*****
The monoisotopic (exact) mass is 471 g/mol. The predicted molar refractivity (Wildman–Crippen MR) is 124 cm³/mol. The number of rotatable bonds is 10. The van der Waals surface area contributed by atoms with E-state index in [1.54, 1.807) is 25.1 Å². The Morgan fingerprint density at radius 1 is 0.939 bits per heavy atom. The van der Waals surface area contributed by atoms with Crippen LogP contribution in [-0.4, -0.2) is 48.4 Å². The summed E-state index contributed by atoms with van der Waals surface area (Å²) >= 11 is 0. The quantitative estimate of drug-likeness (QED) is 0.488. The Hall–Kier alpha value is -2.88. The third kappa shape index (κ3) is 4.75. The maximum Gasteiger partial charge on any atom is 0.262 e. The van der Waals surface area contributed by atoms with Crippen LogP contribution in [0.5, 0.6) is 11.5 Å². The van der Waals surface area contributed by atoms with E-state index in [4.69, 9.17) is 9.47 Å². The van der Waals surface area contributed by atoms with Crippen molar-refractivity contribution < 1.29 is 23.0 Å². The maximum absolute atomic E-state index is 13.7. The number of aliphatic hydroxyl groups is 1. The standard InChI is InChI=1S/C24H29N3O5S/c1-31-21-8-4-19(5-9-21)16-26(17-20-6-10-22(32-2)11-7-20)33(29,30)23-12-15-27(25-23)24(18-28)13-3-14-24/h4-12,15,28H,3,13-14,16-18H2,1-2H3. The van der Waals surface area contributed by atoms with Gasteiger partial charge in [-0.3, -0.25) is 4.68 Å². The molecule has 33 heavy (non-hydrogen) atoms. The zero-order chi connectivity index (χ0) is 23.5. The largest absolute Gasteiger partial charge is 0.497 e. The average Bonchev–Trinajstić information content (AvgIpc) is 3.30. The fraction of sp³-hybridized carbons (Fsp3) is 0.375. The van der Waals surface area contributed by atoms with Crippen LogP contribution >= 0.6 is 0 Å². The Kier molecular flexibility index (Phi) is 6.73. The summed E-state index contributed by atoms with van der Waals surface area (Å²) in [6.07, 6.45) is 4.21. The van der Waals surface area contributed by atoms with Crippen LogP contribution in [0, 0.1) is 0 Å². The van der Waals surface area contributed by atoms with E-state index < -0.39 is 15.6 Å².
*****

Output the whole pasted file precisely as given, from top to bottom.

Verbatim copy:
The monoisotopic (exact) mass is 471 g/mol. The predicted molar refractivity (Wildman–Crippen MR) is 124 cm³/mol. The number of rotatable bonds is 10. The van der Waals surface area contributed by atoms with E-state index in [1.54, 1.807) is 25.1 Å². The Morgan fingerprint density at radius 1 is 0.939 bits per heavy atom. The van der Waals surface area contributed by atoms with Crippen LogP contribution in [-0.4, -0.2) is 48.4 Å². The summed E-state index contributed by atoms with van der Waals surface area (Å²) >= 11 is 0. The quantitative estimate of drug-likeness (QED) is 0.488. The Hall–Kier alpha value is -2.88. The third kappa shape index (κ3) is 4.75. The maximum Gasteiger partial charge on any atom is 0.262 e. The van der Waals surface area contributed by atoms with Crippen LogP contribution in [0.5, 0.6) is 11.5 Å². The van der Waals surface area contributed by atoms with E-state index in [4.69, 9.17) is 9.47 Å². The van der Waals surface area contributed by atoms with Crippen molar-refractivity contribution < 1.29 is 23.0 Å². The maximum absolute atomic E-state index is 13.7. The number of aliphatic hydroxyl groups is 1. The standard InChI is InChI=1S/C24H29N3O5S/c1-31-21-8-4-19(5-9-21)16-26(17-20-6-10-22(32-2)11-7-20)33(29,30)23-12-15-27(25-23)24(18-28)13-3-14-24/h4-12,15,28H,3,13-14,16-18H2,1-2H3. The van der Waals surface area contributed by atoms with Gasteiger partial charge in [-0.3, -0.25) is 4.68 Å². The molecule has 33 heavy (non-hydrogen) atoms. The zero-order chi connectivity index (χ0) is 23.5. The largest absolute Gasteiger partial charge is 0.497 e. The average Bonchev–Trinajstić information content (AvgIpc) is 3.30. The fraction of sp³-hybridized carbons (Fsp3) is 0.375. The van der Waals surface area contributed by atoms with Crippen LogP contribution >= 0.6 is 0 Å². The Kier molecular flexibility index (Phi) is 6.73. The summed E-state index contributed by atoms with van der Waals surface area (Å²) in [6.07, 6.45) is 4.21. The van der Waals surface area contributed by atoms with Crippen LogP contribution in [0, 0.1) is 0 Å². The van der Waals surface area contributed by atoms with E-state index < -0.39 is 15.6 Å².